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Messages - ouchitburns
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« on: November 03, 2007, 10:12:12 PM »
I submitted mine at 11:58 (I wish I was kidding)!
« on: May 16, 2007, 03:51:54 PM »
I phoned. Letter coming. I guess my cycle is over. boo hoo.
« on: May 11, 2007, 08:11:18 PM »
Has anyone still not heard ANYTHING from Harvard. No rejection, waitlist, acceptance nor deferral for me. Should I phone or are there others like me?
« on: April 25, 2007, 12:56:00 AM »
not if we can defer.
« on: April 24, 2007, 10:01:47 PM »
some of us are definitely deferring for a year, so we could pointlessly stay on the waitlist or not pointlessly stay on the waitlist. catfish?
would call myself, but not able at the moment. will try on thursday if no one does first.
« on: April 24, 2007, 04:03:24 PM »
no no, some schools don't allow you to defer AFTER you have been accepted off the waitlist. They only let direct admits defer. But, the wording of the Columbia reserve letter does give me some hope. I don't want to apply again.
« on: April 24, 2007, 03:56:06 PM »
« on: April 18, 2007, 07:53:03 PM »
« on: April 18, 2007, 07:38:23 PM »
I am committed to defering for a year thinking that I would work in my field at one of the top pharma companies.
Recently, though, I was offered the opportunity to do an accelerated masters in chemistry (it is from a canadian school where a masters is not the end result of an incomplete PhD).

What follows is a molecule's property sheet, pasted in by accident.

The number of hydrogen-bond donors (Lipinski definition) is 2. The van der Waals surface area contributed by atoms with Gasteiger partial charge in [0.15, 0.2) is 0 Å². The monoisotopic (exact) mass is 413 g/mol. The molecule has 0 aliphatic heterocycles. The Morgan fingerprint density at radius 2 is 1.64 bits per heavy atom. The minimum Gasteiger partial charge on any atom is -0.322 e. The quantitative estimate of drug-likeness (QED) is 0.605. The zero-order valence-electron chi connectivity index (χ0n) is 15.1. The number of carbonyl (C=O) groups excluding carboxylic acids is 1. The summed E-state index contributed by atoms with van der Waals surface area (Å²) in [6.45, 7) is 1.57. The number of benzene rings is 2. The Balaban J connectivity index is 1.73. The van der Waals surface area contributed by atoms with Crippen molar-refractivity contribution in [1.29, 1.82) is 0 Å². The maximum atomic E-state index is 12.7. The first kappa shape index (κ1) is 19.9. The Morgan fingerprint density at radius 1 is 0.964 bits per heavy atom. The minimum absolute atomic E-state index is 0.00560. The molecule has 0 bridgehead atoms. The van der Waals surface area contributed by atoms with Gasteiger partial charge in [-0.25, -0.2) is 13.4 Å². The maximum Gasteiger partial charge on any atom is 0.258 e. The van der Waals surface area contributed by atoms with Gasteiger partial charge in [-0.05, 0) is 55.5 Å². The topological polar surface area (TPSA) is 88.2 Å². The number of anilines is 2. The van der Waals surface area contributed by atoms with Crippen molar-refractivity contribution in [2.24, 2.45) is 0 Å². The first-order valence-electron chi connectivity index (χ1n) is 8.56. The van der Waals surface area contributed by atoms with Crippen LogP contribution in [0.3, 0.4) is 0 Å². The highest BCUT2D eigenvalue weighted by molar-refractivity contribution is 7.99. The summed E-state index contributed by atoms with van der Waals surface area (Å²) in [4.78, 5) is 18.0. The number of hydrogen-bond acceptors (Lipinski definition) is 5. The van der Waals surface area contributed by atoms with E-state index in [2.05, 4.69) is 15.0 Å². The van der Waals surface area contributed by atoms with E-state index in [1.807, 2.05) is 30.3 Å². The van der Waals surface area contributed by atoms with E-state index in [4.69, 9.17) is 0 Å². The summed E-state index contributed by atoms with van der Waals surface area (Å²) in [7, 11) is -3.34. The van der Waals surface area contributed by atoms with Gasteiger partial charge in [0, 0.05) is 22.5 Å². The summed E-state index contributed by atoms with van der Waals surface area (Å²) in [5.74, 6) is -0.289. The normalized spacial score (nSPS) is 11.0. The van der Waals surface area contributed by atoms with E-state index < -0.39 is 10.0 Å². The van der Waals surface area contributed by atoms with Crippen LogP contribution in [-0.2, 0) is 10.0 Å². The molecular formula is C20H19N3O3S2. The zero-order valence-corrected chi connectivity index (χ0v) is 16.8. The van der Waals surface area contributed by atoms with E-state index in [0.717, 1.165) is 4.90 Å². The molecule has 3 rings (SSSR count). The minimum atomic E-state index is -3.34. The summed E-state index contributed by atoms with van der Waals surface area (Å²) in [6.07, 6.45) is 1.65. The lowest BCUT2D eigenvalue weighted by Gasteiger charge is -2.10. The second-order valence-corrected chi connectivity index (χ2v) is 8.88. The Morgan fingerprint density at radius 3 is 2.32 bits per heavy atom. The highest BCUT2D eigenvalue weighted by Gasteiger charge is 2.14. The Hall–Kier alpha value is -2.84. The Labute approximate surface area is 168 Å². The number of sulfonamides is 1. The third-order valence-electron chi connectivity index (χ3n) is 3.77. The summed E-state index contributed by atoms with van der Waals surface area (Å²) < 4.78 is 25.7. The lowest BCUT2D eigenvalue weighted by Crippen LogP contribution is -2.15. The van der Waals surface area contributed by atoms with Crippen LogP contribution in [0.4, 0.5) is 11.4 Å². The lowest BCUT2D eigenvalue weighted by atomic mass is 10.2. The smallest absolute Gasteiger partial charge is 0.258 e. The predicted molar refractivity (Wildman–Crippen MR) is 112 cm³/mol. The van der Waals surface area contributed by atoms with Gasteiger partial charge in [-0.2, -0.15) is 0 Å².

Does anyone have a sense of whether this would be valuable for IP or if working at the large pharmaceutical for a year (doing good research) would be as valuable?
It would be a hard year but I would be willing if it confered a real advantage.
« on: April 17, 2007, 01:07:44 PM »
What makes no sense is the lack of understanding here.
Let's make it clear.
For every 100 non-ABA approved law degree holders that take the NY bar, a group that includes U of T grads, on average, 36 pass and 64 fail.
You're right, U of T grads as a subset of that larger 100% could very well do better than the average as they may be more intelligent, etc, but that doesn't change the fact that they're included in the non-ABA group. They form a subset of people within that larger group (who may fare better/raise the average, etc). Just like white people form a subset of people who take the LSAT. That's all I'm saying.
It would be interesting if there were stats kept by U of T (or any Canadian school, for that matter) on how their grads fare specifically - whether they're better or worse than the average on the NY bar, which is 36% for people with non-ABA approved degrees, versus 74% overall.
So, what you are saying is nothing. No, wait, what you are saying is that people from U of T take the NY bar. Cool. Thanks.
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